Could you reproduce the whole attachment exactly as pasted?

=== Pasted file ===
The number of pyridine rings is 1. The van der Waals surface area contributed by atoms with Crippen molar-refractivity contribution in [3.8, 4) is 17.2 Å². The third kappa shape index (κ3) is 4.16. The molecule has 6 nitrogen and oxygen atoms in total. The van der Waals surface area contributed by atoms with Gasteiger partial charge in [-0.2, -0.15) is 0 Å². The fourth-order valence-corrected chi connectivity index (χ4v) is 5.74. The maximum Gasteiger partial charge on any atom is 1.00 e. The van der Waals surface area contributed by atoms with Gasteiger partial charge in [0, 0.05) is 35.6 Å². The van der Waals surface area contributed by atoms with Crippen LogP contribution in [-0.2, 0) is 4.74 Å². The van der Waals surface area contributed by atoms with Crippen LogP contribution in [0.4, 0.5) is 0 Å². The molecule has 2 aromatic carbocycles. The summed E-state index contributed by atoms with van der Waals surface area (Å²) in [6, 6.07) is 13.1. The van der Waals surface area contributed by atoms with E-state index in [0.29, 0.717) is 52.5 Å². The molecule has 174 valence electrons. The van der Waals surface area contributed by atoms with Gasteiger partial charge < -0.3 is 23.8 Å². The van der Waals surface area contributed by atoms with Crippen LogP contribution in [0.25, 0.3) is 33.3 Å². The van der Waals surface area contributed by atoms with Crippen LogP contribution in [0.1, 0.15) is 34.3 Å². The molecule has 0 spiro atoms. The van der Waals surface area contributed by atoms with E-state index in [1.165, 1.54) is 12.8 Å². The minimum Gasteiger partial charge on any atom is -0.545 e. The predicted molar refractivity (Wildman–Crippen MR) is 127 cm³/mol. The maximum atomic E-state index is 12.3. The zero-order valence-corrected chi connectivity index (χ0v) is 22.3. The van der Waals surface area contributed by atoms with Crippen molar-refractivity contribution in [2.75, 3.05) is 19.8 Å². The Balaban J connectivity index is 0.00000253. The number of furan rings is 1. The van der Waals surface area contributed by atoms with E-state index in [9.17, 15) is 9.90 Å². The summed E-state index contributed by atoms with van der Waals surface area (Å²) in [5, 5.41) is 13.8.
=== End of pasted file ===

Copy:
The number of pyridine rings is 1. The van der Waals surface area contributed by atoms with Crippen molar-refractivity contribution in [3.8, 4) is 17.2 Å². The third kappa shape index (κ3) is 4.16. The molecule has 6 nitrogen and oxygen atoms in total. The van der Waals surface area contributed by atoms with Gasteiger partial charge in [-0.2, -0.15) is 0 Å². The fourth-order valence-corrected chi connectivity index (χ4v) is 5.74. The maximum Gasteiger partial charge on any atom is 1.00 e. The van der Waals surface area contributed by atoms with Gasteiger partial charge in [0, 0.05) is 35.6 Å². The van der Waals surface area contributed by atoms with Crippen LogP contribution in [-0.2, 0) is 4.74 Å². The van der Waals surface area contributed by atoms with Crippen LogP contribution in [0.4, 0.5) is 0 Å². The molecule has 2 aromatic carbocycles. The summed E-state index contributed by atoms with van der Waals surface area (Å²) in [6, 6.07) is 13.1. The van der Waals surface area contributed by atoms with E-state index in [0.29, 0.717) is 52.5 Å². The molecule has 174 valence electrons. The van der Waals surface area contributed by atoms with Gasteiger partial charge < -0.3 is 23.8 Å². The van der Waals surface area contributed by atoms with Crippen LogP contribution in [0.25, 0.3) is 33.3 Å². The van der Waals surface area contributed by atoms with Crippen LogP contribution in [0.1, 0.15) is 34.3 Å². The molecule has 0 spiro atoms. The van der Waals surface area contributed by atoms with E-state index in [1.165, 1.54) is 12.8 Å². The minimum Gasteiger partial charge on any atom is -0.545 e. The predicted molar refractivity (Wildman–Crippen MR) is 127 cm³/mol. The maximum atomic E-state index is 12.3. The zero-order valence-corrected chi connectivity index (χ0v) is 22.3. The van der Waals surface area contributed by atoms with Crippen molar-refractivity contribution in [2.75, 3.05) is 19.8 Å². The Balaban J connectivity index is 0.00000253. The number of furan rings is 1. The van der Waals surface area contributed by atoms with E-state index in [9.17, 15) is 9.90 Å². The summed E-state index contributed by atoms with van der Waals surface area (Å²) in [5, 5.41) is 13.8.